The fall of 1974 wasn’t the best time for me, at least at first. The country was in deep recession, and in the past several months I’d been bouncing from one odd job to another: maintenance mechanic, newspaper truck driver, construction crew laborer, upholsterer’s apprentice, you name it. Then I took a job as a bartender in Tuckahoe, New York, in a mansion that had recently been converted into a dinner theater. The huge building had once been the home of Dutch Schultz, the 1930s gangster, and rumors flew among us about possible hidden passageways to ill-gotten loot. I should have been content with this gig, but in my second week I received word that I was a finalist for another job I’d applied for: a department store Santa. Why not? I thought, and went to the interview, where apparently some scrap of potential jolly peeked out of me, and I was offered one of the plum assignments: my own throne in the Saks Fifth Avenue department store in White Plains, New York. With only a little hesitation, I accepted. I was marking time anyway—in January I’d enter midyear into the graduate creative writing program at City College, where I’d eventually study with Frederick Tuten and Donald Barthelme—and I reasoned that I could always find work as a bartender. But how many opportunities would I have to play a Santa? Maybe I could get a story out of it.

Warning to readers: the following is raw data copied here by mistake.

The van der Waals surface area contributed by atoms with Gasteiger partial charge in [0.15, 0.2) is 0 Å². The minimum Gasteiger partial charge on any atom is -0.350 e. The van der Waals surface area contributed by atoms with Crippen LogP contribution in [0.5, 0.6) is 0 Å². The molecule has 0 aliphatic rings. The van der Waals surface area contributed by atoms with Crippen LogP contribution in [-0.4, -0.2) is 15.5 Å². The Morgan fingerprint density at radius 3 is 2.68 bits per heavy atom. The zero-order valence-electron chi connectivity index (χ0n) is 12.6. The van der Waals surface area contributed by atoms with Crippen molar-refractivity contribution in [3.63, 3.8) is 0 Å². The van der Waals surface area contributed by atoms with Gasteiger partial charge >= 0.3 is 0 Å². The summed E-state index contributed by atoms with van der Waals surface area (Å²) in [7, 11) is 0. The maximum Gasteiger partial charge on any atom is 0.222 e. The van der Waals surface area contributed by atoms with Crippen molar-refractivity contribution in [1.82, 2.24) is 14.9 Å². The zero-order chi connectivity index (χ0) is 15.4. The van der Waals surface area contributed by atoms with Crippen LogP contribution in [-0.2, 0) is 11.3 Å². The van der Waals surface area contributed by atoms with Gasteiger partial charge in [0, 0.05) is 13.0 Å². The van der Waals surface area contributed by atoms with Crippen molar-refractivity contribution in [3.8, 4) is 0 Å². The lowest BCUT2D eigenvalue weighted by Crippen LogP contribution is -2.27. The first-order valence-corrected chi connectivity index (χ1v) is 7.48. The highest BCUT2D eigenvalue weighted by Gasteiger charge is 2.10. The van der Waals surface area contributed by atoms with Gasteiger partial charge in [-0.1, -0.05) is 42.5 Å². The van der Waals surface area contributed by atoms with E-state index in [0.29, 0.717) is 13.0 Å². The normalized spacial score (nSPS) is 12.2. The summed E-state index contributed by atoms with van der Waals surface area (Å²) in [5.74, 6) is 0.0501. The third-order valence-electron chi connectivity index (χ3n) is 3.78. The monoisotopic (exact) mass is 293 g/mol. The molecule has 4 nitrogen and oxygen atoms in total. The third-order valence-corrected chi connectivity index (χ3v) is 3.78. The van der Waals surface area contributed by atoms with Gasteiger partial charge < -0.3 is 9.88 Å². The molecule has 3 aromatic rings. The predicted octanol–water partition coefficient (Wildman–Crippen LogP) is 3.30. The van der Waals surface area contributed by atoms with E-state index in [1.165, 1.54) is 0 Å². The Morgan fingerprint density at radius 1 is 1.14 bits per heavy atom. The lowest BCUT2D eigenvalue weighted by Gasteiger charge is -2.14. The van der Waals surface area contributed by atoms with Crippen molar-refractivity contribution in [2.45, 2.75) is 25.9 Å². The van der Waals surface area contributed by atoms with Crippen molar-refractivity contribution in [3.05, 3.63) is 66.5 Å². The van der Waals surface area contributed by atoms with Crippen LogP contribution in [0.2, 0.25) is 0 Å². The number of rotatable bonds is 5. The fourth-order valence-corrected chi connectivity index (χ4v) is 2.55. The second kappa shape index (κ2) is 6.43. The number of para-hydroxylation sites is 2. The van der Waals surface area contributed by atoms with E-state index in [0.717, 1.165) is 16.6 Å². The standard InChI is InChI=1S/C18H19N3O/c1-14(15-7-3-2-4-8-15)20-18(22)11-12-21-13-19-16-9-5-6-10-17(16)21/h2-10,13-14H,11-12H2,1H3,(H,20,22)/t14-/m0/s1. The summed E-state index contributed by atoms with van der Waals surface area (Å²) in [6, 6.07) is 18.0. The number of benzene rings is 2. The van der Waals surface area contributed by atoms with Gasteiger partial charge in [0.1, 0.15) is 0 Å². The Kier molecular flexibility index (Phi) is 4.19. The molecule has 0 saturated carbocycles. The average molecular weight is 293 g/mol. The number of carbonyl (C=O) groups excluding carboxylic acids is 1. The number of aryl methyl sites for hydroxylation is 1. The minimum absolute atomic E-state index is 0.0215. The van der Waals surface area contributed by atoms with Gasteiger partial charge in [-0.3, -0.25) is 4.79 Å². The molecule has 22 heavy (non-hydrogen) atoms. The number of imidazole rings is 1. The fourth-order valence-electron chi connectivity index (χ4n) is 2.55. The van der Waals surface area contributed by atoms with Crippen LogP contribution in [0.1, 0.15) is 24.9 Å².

Ten years later, in the fall of 1984 and on the eve of the release of my second book, The Art of the Knock: Stories, the editors at the Washington Post Sunday Magazine (who had recently published one of my short stories in their summer fiction issue) contacted me and asked if I had any holiday memories for an essay they might feature in the Christmas issue. Oh, I have a few, I’d replied.
I sat nervously before a mirror in the employees’ dressing room of a large suburban department store: 23 years old and without a wrinkle, I was about to begin my first day as Santa Claus. It was the day after Thanksgiving, the beginning of the holiday shopping season. The week before I had been a mere bartender.
I started to dress by strapping a pillow around my waist with a length of rope which, when knotted, rubbed hard against my back. Then I pulled the baggy red pants up and around the pillow, and I tied the waist cord. Next came the jacket, also bulky. Finally, I fastened the wide black belt around my belly and put on the black boot fronts that fit over my shoes. Already I felt quite warm beneath the thick layers. I remembered when I had first dressed as Santa: in the employment agency I had stood sweating in the suit before the woman who interviewed me. She had cautiously asked me if I had ever flown in a helicopter before. “No,” I had said, somewhat surprised. “Well,” she had then asked, “would you mind flying in one?”